Dee Hill’s daughter, Cora, was born with cystic fibrosis, a life-threatening illness affecting the lungs. The Hunter’s Creek family dealt with the diagnosis as best they could, following all of the doctor’s orders. She took her medications, the breathing treatments, wore a vest to clear the thick mucus in her lungs, and stayed active through cheerleading. While she did well on her regiment of treatments, at 16 years old, Cora’s doctors suggested she be placed on the waiting list for a double lung transplant.
Many cystic fibrosis patients don’t have the opportunity to receive the transplant they so desperately need because of the disease’s quick progression and the small supply of available organs. Cora got her second chance on Christmas Eve. “We were so relieved and thankful for the chance,” Dee remembers. “She could run again, exercise, go back to college; she was breathing better than she had in her whole life.” But about a year in, Cora’s new lungs started to show signs of failing.
At that point, Cora was too sick for the doctors to risk putting her back on the transplant list. She told her mother that if there was any way for the doctors to use any of her organs to help someone else, she wanted to donate. When Cora lost her battle, Dee moved forward with her daughter’s final wishes. It was during the donation process that Dee was introduced to representatives from TransLife, a federally designated organ procurement organization that provides clinical services and public education to 10 counties in Central Florida, including Orange, Osceola and Seminole counties.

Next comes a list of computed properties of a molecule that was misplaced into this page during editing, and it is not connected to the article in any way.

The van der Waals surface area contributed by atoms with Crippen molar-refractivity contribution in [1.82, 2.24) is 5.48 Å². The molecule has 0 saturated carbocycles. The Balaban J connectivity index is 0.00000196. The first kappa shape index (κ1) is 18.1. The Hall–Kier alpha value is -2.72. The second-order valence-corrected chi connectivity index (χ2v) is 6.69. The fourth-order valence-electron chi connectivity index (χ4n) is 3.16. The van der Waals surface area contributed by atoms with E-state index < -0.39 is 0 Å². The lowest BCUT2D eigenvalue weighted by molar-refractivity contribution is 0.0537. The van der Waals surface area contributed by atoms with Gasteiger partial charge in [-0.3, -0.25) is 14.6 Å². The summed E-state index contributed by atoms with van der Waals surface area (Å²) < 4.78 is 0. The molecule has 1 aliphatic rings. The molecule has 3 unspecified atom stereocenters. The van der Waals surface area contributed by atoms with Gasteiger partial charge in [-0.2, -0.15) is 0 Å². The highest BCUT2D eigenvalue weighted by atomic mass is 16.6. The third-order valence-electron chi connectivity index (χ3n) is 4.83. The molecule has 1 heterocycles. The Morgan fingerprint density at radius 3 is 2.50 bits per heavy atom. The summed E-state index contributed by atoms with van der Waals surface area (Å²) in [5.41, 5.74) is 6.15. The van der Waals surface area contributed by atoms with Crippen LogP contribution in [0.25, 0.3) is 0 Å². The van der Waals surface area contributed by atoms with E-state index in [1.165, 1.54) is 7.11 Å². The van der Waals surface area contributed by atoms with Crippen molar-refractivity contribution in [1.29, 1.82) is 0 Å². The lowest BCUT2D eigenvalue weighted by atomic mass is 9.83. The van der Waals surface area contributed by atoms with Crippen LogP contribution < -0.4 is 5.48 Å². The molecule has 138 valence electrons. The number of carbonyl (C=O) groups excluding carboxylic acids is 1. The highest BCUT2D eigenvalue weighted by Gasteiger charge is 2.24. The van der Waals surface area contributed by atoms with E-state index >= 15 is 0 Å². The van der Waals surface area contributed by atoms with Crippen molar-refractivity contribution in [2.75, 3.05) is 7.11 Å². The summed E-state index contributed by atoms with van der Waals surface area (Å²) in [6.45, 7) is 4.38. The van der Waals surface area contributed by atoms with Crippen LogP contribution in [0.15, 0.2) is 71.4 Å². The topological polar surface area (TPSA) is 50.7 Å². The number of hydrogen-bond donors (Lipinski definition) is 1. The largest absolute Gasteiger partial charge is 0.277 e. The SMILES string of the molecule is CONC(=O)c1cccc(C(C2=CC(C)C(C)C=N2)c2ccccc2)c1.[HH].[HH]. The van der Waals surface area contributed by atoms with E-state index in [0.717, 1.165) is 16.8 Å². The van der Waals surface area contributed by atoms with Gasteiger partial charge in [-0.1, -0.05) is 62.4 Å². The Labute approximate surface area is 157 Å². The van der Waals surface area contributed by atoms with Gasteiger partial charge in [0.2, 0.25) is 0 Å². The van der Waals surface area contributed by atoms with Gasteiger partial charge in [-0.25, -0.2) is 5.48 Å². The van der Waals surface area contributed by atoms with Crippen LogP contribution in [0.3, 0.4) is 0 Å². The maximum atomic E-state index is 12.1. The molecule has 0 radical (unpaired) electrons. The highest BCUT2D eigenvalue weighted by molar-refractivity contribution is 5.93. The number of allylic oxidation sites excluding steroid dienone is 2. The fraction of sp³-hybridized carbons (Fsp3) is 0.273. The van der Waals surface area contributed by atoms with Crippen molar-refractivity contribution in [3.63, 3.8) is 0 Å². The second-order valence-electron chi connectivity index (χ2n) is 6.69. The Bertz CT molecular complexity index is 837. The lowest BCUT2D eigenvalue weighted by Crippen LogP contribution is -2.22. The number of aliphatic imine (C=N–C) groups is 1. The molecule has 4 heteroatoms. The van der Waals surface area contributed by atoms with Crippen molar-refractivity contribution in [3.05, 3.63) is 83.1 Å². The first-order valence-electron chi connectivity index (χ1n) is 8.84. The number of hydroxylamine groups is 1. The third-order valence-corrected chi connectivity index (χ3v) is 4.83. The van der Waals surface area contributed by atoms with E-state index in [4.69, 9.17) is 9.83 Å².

For Dee, TransLife was a critical link between Cora and the potential recipients of her kidneys. Representatives were there to advocate for her in the hospital and to provide compassionate care during one of the most difficult moments in her life. Later, they helped her reach out to the families who received Cora’s gift of life.
Through TransLife, Cora’s family has been able to honor her memory in remarkable ways. They made a square for Cora that travels nationwide on a memory quilt, and decorated a Rose Bowl parade float with Cora’s picture in Pasadena, California. Dee has remained active in TransLife, not only sharing her story through speaking engagements but also offering support for new donor families.
“Ultimately, organ and tissue donation creates a ripple effect throughout our community,” says Kristine Neal, manager of public relations for TransLife. “It’s not just one life that you’re saving; it’s their future children, future grandchildren and an entire community of people who love that person. One ‘yes’ can have so much more of an impact than people tend to think it does.”
By sharing Cora’s unique story, Dee – with the help of TransLife – can encourage others to think about organ donation before it comes up. “This is one of Cora’s affects, why she was here,” Dee says. “I intend to continue her legacy.”